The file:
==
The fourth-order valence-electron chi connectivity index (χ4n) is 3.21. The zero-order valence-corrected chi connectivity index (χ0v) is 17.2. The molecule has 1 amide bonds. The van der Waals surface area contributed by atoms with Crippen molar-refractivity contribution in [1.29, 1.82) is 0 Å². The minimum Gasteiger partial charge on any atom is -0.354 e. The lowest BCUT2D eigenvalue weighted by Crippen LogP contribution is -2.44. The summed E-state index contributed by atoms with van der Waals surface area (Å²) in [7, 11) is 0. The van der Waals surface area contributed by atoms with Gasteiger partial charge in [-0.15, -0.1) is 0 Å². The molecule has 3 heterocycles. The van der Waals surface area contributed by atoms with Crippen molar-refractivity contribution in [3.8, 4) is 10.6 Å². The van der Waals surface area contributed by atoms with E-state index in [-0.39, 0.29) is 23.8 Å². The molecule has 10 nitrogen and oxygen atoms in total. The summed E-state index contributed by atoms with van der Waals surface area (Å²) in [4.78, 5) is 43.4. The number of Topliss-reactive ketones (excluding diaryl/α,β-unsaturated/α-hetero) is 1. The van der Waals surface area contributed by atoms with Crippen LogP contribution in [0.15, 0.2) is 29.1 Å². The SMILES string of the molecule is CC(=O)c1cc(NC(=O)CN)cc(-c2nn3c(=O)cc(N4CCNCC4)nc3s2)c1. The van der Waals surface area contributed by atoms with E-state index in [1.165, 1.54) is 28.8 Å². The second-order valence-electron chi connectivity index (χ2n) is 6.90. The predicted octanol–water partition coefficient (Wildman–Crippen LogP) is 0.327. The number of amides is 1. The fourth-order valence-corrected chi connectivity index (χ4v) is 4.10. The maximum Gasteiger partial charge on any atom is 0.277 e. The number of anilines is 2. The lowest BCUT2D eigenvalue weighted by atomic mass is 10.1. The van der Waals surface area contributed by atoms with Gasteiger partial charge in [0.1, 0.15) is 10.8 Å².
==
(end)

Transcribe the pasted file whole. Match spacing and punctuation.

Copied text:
The fourth-order valence-electron chi connectivity index (χ4n) is 3.21. The zero-order valence-corrected chi connectivity index (χ0v) is 17.2. The molecule has 1 amide bonds. The van der Waals surface area contributed by atoms with Crippen molar-refractivity contribution in [1.29, 1.82) is 0 Å². The minimum Gasteiger partial charge on any atom is -0.354 e. The lowest BCUT2D eigenvalue weighted by Crippen LogP contribution is -2.44. The summed E-state index contributed by atoms with van der Waals surface area (Å²) in [7, 11) is 0. The van der Waals surface area contributed by atoms with Gasteiger partial charge in [-0.15, -0.1) is 0 Å². The molecule has 3 heterocycles. The van der Waals surface area contributed by atoms with Crippen molar-refractivity contribution in [3.8, 4) is 10.6 Å². The van der Waals surface area contributed by atoms with E-state index in [-0.39, 0.29) is 23.8 Å². The molecule has 10 nitrogen and oxygen atoms in total. The summed E-state index contributed by atoms with van der Waals surface area (Å²) in [4.78, 5) is 43.4. The number of Topliss-reactive ketones (excluding diaryl/α,β-unsaturated/α-hetero) is 1. The van der Waals surface area contributed by atoms with Crippen LogP contribution in [0.15, 0.2) is 29.1 Å². The SMILES string of the molecule is CC(=O)c1cc(NC(=O)CN)cc(-c2nn3c(=O)cc(N4CCNCC4)nc3s2)c1. The van der Waals surface area contributed by atoms with E-state index in [1.165, 1.54) is 28.8 Å². The second-order valence-electron chi connectivity index (χ2n) is 6.90. The predicted octanol–water partition coefficient (Wildman–Crippen LogP) is 0.327. The number of amides is 1. The fourth-order valence-corrected chi connectivity index (χ4v) is 4.10. The maximum Gasteiger partial charge on any atom is 0.277 e. The number of anilines is 2. The lowest BCUT2D eigenvalue weighted by atomic mass is 10.1. The van der Waals surface area contributed by atoms with Gasteiger partial charge in [0.1, 0.15) is 10.8 Å².